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Most Canonical Writers Published Themselves
A history of author-publishers is forthcoming from Anaphora. It's available for review upon request.
This book describes the road some of the world's top authors took to self-publication. Charles Dickens self-published A Tale of Two Cities in his periodical, All the Year Round. Sir Walter Scott published most of his fiction and poetry with Constantine and Ballantyne, publishers in which he was heavily invested. Scott's self-publications included his best-selling Waverley series, which established the historical novel genre with Ballantyne. The Liberal only survived for a few issues, and yet its founders, Lord Byron and Percy Shelley, published outstanding radical works in its pages: "The Vision of Judgment" and "Lines to a Critic." Virginia and Leonard Woolf's Hogarth Press published nearly all of Virginia's writings; these works are still used by feminists and birthed the stream of consciousness movement (a style that was too unique for "mainstream"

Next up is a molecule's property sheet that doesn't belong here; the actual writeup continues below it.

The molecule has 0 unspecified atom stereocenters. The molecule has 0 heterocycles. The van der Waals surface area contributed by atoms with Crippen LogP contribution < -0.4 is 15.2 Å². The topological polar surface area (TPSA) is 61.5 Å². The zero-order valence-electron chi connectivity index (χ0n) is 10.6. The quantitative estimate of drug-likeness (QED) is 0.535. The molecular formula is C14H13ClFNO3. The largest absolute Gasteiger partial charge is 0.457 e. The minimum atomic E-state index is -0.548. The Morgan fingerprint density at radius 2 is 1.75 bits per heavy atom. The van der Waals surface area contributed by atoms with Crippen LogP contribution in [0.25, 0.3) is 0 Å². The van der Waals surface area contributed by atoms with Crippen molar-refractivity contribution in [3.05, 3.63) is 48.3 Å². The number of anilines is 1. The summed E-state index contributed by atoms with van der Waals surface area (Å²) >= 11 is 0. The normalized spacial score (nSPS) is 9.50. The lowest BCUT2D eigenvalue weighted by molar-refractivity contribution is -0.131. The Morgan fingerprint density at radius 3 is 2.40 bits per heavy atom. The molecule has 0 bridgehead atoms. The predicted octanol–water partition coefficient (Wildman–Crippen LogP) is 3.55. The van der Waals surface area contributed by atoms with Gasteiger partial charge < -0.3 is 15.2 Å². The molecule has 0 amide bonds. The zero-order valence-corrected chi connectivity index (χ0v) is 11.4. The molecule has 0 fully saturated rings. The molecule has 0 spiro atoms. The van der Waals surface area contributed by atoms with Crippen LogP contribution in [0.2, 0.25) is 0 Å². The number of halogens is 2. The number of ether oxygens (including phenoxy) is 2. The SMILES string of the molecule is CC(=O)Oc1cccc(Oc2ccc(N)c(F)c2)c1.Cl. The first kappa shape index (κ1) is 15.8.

"I'd heard that Charles Dickens published A Tale of Two Cities as a series of magazine articles, but had not heard those were self-published. 'It is harder to find an innovative scientist, politician or creative writer who did not self-publish than those who did…' Well, that's a bit dramatic, but certainly inspiring if true. I discourage young faculty members from self-publishing, as it means they haven't looked very hard for a publisher. Still, your work is inspiring for people who want to write. I think we should encourage them to find a publisher sooner or later, or they'll be viewed as beneath the dignity of even those who publish in the well-known 'vanity presses.'" —Professor Frank A. Ward, College of Agricultural Sciences, New Mexico State University
Anna Faktorovich is the Director and Founder of the Anaphora Literary Press. Previously, she taught for four years at the University of Texas Rio Grande Valley, Edinboro University of Pennsylvania and Middle Georgia State College. She has a Ph.D. in English Literature and Criticism. She published two academic books with McFarland: Rebellion as Genre in the Novels of Scott, Dickens and Stevenson (2013) and The Formulas of Popular Fiction: Elements of Fantasy, Science Fiction, Romance, Religious and Mystery Novels (2014).